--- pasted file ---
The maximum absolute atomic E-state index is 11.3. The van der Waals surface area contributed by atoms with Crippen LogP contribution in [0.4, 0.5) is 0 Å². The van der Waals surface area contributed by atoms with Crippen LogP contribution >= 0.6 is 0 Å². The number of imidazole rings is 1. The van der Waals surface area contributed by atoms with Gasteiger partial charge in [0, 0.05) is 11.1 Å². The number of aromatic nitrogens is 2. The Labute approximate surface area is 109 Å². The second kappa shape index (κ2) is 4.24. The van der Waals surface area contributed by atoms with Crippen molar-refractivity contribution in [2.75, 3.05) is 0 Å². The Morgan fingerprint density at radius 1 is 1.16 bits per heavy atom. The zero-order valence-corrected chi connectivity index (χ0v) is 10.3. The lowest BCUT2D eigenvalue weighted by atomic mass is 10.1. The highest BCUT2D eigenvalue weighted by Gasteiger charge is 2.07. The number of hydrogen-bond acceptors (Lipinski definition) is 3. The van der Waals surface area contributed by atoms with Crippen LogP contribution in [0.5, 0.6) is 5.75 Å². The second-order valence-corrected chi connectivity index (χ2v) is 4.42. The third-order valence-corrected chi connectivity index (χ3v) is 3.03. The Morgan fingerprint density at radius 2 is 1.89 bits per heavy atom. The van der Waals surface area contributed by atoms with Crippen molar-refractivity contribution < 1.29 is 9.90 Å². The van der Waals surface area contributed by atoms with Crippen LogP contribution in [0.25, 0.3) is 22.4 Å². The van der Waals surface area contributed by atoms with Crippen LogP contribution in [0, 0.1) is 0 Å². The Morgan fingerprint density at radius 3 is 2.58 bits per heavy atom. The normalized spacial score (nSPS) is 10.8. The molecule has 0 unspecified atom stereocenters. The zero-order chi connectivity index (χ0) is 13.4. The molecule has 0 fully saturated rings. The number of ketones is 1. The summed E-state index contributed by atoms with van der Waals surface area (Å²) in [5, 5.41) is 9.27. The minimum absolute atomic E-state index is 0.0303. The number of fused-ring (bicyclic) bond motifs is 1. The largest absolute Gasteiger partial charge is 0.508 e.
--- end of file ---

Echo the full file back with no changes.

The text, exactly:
The maximum absolute atomic E-state index is 11.3. The van der Waals surface area contributed by atoms with Crippen LogP contribution in [0.4, 0.5) is 0 Å². The van der Waals surface area contributed by atoms with Crippen LogP contribution >= 0.6 is 0 Å². The number of imidazole rings is 1. The van der Waals surface area contributed by atoms with Gasteiger partial charge in [0, 0.05) is 11.1 Å². The number of aromatic nitrogens is 2. The Labute approximate surface area is 109 Å². The second kappa shape index (κ2) is 4.24. The van der Waals surface area contributed by atoms with Crippen molar-refractivity contribution in [2.75, 3.05) is 0 Å². The Morgan fingerprint density at radius 1 is 1.16 bits per heavy atom. The zero-order valence-corrected chi connectivity index (χ0v) is 10.3. The lowest BCUT2D eigenvalue weighted by atomic mass is 10.1. The highest BCUT2D eigenvalue weighted by Gasteiger charge is 2.07. The number of hydrogen-bond acceptors (Lipinski definition) is 3. The van der Waals surface area contributed by atoms with Crippen LogP contribution in [0.5, 0.6) is 5.75 Å². The second-order valence-corrected chi connectivity index (χ2v) is 4.42. The third-order valence-corrected chi connectivity index (χ3v) is 3.03. The Morgan fingerprint density at radius 2 is 1.89 bits per heavy atom. The van der Waals surface area contributed by atoms with Crippen molar-refractivity contribution < 1.29 is 9.90 Å². The van der Waals surface area contributed by atoms with Crippen LogP contribution in [0.25, 0.3) is 22.4 Å². The van der Waals surface area contributed by atoms with Crippen LogP contribution in [0, 0.1) is 0 Å². The Morgan fingerprint density at radius 3 is 2.58 bits per heavy atom. The normalized spacial score (nSPS) is 10.8. The molecule has 0 unspecified atom stereocenters. The zero-order chi connectivity index (χ0) is 13.4. The molecule has 0 fully saturated rings. The number of ketones is 1. The summed E-state index contributed by atoms with van der Waals surface area (Å²) in [5, 5.41) is 9.27. The minimum absolute atomic E-state index is 0.0303. The number of fused-ring (bicyclic) bond motifs is 1. The largest absolute Gasteiger partial charge is 0.508 e.